Meiotic pachytene checkpoints monitor the failure of homologous recombination and synapsis to ensure faithful chromosome segregation during gamete formation. To date, the molecular basis of the mammalian pachytene checkpoints has remained largely unknown. We here report that mouse HORMAD1 is required for a meiotic prophase checkpoint that eliminates asynaptic oocytes. Hormad1-deficient mice are infertile and show an extensive failure of homologous pairing and synapsis, consistent with the evolutionarily conserved function of meiotic HORMA domain proteins. Unexpectedly, Hormad1-deficient ovaries contain a normal number of oocytes despite asynapsis and consequently produce aneuploid oocytes, indicating a checkpoint failure. By the analysis of Hormad1/Spo11 double mutants, the Hormad1 deficiency was found to abrogate the massive oocyte loss in the Spo11-deficient ovary. The Hormad1 deficiency also causes the eventual loss of pseudo sex body in the Spo11-deficient ovary and testis. These results suggest the involvement of HORMAD1 in the repressive chromatin domain formation that is proposed to be important in the meiotic prophase checkpoints. We also show the extensive phosphorylation of HORMAD1 in the Spo11-deficient testis and ovary, suggesting an involvement of novel DNA damage-independent phosphorylation signaling in the surveillance mechanism. Our present results provide clues to HORMAD1-dependent checkpoint in response to asynapsis in mammalian meiosis.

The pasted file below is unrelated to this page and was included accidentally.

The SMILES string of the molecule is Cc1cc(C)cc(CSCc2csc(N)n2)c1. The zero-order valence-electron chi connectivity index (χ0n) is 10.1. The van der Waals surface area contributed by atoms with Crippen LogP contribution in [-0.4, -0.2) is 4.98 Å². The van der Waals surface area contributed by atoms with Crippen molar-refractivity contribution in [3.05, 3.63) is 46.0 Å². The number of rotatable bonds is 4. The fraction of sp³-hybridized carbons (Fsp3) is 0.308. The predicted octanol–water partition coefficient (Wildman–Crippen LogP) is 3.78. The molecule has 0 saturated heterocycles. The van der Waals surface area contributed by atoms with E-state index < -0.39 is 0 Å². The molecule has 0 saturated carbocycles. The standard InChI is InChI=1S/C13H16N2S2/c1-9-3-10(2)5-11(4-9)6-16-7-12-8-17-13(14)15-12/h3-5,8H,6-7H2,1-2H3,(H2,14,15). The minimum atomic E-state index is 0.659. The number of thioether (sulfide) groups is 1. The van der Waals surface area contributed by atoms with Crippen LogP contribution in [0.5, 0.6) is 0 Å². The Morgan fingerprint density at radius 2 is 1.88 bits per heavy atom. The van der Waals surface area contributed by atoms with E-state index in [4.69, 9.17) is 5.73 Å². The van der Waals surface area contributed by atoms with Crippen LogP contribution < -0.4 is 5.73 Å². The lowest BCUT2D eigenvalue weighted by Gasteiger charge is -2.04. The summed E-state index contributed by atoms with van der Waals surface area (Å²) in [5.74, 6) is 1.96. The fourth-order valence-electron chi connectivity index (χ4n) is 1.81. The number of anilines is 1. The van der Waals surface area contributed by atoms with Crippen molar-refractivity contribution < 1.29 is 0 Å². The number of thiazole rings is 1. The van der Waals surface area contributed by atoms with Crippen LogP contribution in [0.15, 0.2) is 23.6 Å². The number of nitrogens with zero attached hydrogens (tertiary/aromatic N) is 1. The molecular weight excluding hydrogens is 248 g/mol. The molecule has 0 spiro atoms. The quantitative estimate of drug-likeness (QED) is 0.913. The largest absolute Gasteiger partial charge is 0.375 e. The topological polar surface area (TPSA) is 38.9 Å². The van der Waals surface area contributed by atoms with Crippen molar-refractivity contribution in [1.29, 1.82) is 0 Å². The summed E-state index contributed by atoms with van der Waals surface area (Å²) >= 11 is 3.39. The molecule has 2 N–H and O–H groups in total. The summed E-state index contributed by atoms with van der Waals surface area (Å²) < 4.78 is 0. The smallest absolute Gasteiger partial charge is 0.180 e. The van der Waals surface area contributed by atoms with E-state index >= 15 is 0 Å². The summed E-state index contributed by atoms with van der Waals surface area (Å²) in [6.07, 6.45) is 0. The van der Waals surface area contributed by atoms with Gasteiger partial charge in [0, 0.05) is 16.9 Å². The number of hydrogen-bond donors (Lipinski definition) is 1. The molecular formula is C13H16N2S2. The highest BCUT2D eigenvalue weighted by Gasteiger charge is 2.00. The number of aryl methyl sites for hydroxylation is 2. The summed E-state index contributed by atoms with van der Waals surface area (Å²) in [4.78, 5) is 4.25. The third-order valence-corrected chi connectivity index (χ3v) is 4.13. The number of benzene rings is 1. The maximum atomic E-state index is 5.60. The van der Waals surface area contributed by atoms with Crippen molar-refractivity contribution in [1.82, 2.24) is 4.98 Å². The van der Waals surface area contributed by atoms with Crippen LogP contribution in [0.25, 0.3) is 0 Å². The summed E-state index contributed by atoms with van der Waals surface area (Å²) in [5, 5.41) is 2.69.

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http://dx.doi.org/10.1111/j.1365-2443.2012.01600.xDOI Listing
June 2012

Molecular basis of maternal age-related increase in oocyte aneuploidy.

Congenit Anom (Kyoto) 2012 Mar;52(1):8-15

Division of Molecular Genetics, Institute for Comprehensive Medical Science, Fujita Health University Department of Obstetrics and Gynecology, Fujita Health University School of Medicine, Toyoake, Aichi, Japan.